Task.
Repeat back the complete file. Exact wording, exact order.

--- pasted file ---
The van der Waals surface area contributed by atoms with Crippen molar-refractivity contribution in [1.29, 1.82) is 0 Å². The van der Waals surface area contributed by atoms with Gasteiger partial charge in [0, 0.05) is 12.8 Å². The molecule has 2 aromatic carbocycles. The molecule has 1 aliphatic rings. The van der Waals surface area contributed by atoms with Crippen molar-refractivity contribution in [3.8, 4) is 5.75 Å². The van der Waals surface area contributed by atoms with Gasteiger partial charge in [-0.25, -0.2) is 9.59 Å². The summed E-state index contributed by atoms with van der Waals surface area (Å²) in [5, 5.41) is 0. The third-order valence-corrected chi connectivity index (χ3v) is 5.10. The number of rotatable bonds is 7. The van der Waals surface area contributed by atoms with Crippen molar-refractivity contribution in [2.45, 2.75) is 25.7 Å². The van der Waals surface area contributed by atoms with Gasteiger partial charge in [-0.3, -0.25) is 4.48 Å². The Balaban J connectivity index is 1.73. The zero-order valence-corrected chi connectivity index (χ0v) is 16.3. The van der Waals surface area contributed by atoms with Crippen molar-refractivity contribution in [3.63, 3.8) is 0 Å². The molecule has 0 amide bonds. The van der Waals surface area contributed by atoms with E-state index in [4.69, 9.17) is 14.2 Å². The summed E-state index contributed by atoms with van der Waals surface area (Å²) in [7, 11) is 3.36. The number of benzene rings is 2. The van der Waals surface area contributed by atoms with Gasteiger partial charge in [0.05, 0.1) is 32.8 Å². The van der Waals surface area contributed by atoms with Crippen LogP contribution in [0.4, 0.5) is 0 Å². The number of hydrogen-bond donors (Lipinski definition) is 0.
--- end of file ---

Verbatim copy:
The van der Waals surface area contributed by atoms with Crippen molar-refractivity contribution in [1.29, 1.82) is 0 Å². The van der Waals surface area contributed by atoms with Gasteiger partial charge in [0, 0.05) is 12.8 Å². The molecule has 2 aromatic carbocycles. The molecule has 1 aliphatic rings. The van der Waals surface area contributed by atoms with Crippen molar-refractivity contribution in [3.8, 4) is 5.75 Å². The van der Waals surface area contributed by atoms with Gasteiger partial charge in [-0.25, -0.2) is 9.59 Å². The summed E-state index contributed by atoms with van der Waals surface area (Å²) in [5, 5.41) is 0. The third-order valence-corrected chi connectivity index (χ3v) is 5.10. The number of rotatable bonds is 7. The van der Waals surface area contributed by atoms with Crippen molar-refractivity contribution in [2.45, 2.75) is 25.7 Å². The van der Waals surface area contributed by atoms with Gasteiger partial charge in [-0.3, -0.25) is 4.48 Å². The Balaban J connectivity index is 1.73. The zero-order valence-corrected chi connectivity index (χ0v) is 16.3. The van der Waals surface area contributed by atoms with Crippen molar-refractivity contribution in [3.63, 3.8) is 0 Å². The molecule has 0 amide bonds. The van der Waals surface area contributed by atoms with E-state index in [4.69, 9.17) is 14.2 Å². The summed E-state index contributed by atoms with van der Waals surface area (Å²) in [7, 11) is 3.36. The number of benzene rings is 2. The van der Waals surface area contributed by atoms with Gasteiger partial charge in [0.05, 0.1) is 32.8 Å². The van der Waals surface area contributed by atoms with Crippen LogP contribution in [0.4, 0.5) is 0 Å². The number of hydrogen-bond donors (Lipinski definition) is 0.